News  ·  07 | 08 | 2022

Interview with Luigi Lo Cascio e Alessandro Borghi

Delta | Piazza Grande

Delta was an intense journey, for you and for your character, Osso. 

Luigi Lo Cascio - Michele Vannucci has always talked about travel. He did not propose a film to me, but to do "this thing", indefinite, without precise margins. An experience in places, in a dynamic where you actually live the situation, and then the film itself comes. I arrived later, after a few months I had to chase them, even more, I was catapulted, pulled in. But this submerged being already said something about the story and the characters: being at the mercy of something you don't know until the end. The story tells of discovering oneself in another way and trying to bring something to completion quickly, floundering as little as possible. The slowest research, on the other hand, for which I asked for time to spare, was finding the language. Reading the script it seemed clear to me how my character, an ecologist, spoke Italian, and is truly touched by the place where he is. It was crucial for me to have the time to devote myself to a study that would lead me to find the right colors of the language. 

How did you approach Elijah, a character who fled his territory and lived for years elsewhere, and now forced to return? 

Alessandro Borghi - I have been involved in the project for some time. Michele Vannucci and I are linked by a very strong friendship and great esteem. There was a long preparation. Michele rightly asked us to live there before filming. I went to try to better understand the world of poaching, fishing for catfish. My work on the language required a study of Romanian, since my character left those lands and for many years lived elsewhere. Reviewing the film I saw in the scenes with the ‘Romanian family’ a beautiful truth that made me very happy. I like the fact that everyone sees something different in Delta. I think it's a film about identity, about the search for ourselves, for our place. Elijah cuts the bridges with his past - a background that we almost do not even tell - and when he is forced to return to his place of origin he is confronted again with everything he had tried to eliminate from his memory. Relating to the other characters he discovers what could have been. I found out more about him when we went to the set and I confronted Luigi and Michele, dealing with mud, cold, fish. The best surprise of this experience was then to let things happen.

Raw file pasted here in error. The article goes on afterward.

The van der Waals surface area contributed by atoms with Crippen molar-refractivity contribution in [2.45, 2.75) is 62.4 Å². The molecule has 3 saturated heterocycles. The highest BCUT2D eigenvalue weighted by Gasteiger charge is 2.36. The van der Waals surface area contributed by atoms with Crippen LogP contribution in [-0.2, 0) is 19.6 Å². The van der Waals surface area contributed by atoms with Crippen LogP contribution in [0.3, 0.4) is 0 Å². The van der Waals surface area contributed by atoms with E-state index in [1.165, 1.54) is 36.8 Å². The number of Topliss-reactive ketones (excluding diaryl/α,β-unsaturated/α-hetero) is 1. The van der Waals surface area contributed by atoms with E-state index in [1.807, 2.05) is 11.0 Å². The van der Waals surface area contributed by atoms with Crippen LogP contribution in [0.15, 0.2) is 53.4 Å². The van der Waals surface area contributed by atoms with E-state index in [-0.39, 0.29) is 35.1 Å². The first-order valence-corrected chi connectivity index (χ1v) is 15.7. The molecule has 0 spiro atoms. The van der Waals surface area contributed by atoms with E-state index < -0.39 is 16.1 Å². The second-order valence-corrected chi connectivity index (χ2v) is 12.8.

From this river, among the submerged fish, ring of discord, emerges a very contemporary feeling: an anger common to many social classes. 

LLC - Despite being a fictional story, Delta tells of real dynamics. There is an existing feeling that acts, but also an anger that is left to erupt. Prior to the events recounted, poaching was punished only as an administrative offense. There was much less attention to crimes against the environment. If you feel abandoned by the state, which does not actually protect the places, but delegates control to private initiative, then it is obvious that then the anger erupts in the most terrible and ungovernable way. 

AB - Delta is an extremely contemporary film, around the corner too, if we make a mistake in voting in Italy on September 25. It is a system that relies on repressed hatred, which, when it explodes, necessarily leads to violence. Listening to the locals, who told us of events from only a few years ago, we realized how there were two communities that initially shouted at each other, then they threatened each other and at some point began to shoot each other. If a dispute is not regulated, it can become uncontrollable. It is a film that has to do with violence and xenophobia, problems that are still current in this historical moment. It seems absurd to me to have to talk again about these issues. Instead we make films, because cinema has a power that in my small way I could experience. Beautiful things can happen by using this tool to talk to people. 

Mauro Donzelli